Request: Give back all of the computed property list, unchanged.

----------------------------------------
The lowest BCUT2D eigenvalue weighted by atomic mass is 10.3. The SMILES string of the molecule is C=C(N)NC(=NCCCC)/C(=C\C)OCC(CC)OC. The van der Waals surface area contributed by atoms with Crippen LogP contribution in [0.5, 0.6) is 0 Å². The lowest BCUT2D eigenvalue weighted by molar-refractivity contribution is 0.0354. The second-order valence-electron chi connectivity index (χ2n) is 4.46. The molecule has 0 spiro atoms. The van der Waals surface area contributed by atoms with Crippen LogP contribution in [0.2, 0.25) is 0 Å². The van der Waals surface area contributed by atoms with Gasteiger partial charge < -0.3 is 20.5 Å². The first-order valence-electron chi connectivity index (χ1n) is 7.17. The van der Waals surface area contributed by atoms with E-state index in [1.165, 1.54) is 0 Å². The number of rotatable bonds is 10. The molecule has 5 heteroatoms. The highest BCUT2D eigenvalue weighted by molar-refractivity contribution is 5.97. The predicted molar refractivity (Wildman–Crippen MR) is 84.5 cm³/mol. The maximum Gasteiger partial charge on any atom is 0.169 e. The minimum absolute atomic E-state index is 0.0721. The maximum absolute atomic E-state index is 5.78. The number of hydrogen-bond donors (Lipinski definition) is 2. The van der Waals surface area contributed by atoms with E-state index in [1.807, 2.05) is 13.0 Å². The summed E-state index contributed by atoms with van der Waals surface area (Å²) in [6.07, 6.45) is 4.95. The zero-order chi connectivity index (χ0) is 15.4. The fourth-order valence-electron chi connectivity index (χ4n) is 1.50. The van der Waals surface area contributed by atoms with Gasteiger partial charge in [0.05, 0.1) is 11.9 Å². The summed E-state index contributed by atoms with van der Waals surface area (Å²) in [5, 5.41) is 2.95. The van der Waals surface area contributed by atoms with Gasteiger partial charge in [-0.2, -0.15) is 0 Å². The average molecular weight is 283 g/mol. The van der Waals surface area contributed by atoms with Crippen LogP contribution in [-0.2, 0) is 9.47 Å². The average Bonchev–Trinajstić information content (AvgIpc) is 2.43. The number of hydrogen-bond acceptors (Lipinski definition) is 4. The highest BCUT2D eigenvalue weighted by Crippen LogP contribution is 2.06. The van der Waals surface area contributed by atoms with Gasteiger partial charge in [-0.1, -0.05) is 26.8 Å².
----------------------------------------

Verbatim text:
The lowest BCUT2D eigenvalue weighted by atomic mass is 10.3. The SMILES string of the molecule is C=C(N)NC(=NCCCC)/C(=C\C)OCC(CC)OC. The van der Waals surface area contributed by atoms with Crippen LogP contribution in [0.5, 0.6) is 0 Å². The lowest BCUT2D eigenvalue weighted by molar-refractivity contribution is 0.0354. The second-order valence-electron chi connectivity index (χ2n) is 4.46. The molecule has 0 spiro atoms. The van der Waals surface area contributed by atoms with Crippen LogP contribution in [0.2, 0.25) is 0 Å². The van der Waals surface area contributed by atoms with Gasteiger partial charge < -0.3 is 20.5 Å². The first-order valence-electron chi connectivity index (χ1n) is 7.17. The van der Waals surface area contributed by atoms with E-state index in [1.165, 1.54) is 0 Å². The number of rotatable bonds is 10. The molecule has 5 heteroatoms. The highest BCUT2D eigenvalue weighted by molar-refractivity contribution is 5.97. The predicted molar refractivity (Wildman–Crippen MR) is 84.5 cm³/mol. The maximum Gasteiger partial charge on any atom is 0.169 e. The minimum absolute atomic E-state index is 0.0721. The maximum absolute atomic E-state index is 5.78. The number of hydrogen-bond donors (Lipinski definition) is 2. The van der Waals surface area contributed by atoms with E-state index in [1.807, 2.05) is 13.0 Å². The summed E-state index contributed by atoms with van der Waals surface area (Å²) in [6.07, 6.45) is 4.95. The zero-order chi connectivity index (χ0) is 15.4. The fourth-order valence-electron chi connectivity index (χ4n) is 1.50. The van der Waals surface area contributed by atoms with Gasteiger partial charge in [0.05, 0.1) is 11.9 Å². The summed E-state index contributed by atoms with van der Waals surface area (Å²) in [5, 5.41) is 2.95. The van der Waals surface area contributed by atoms with Gasteiger partial charge in [-0.2, -0.15) is 0 Å². The average molecular weight is 283 g/mol. The van der Waals surface area contributed by atoms with Crippen LogP contribution in [-0.2, 0) is 9.47 Å². The average Bonchev–Trinajstić information content (AvgIpc) is 2.43. The number of hydrogen-bond acceptors (Lipinski definition) is 4. The highest BCUT2D eigenvalue weighted by Crippen LogP contribution is 2.06. The van der Waals surface area contributed by atoms with Gasteiger partial charge in [-0.1, -0.05) is 26.8 Å².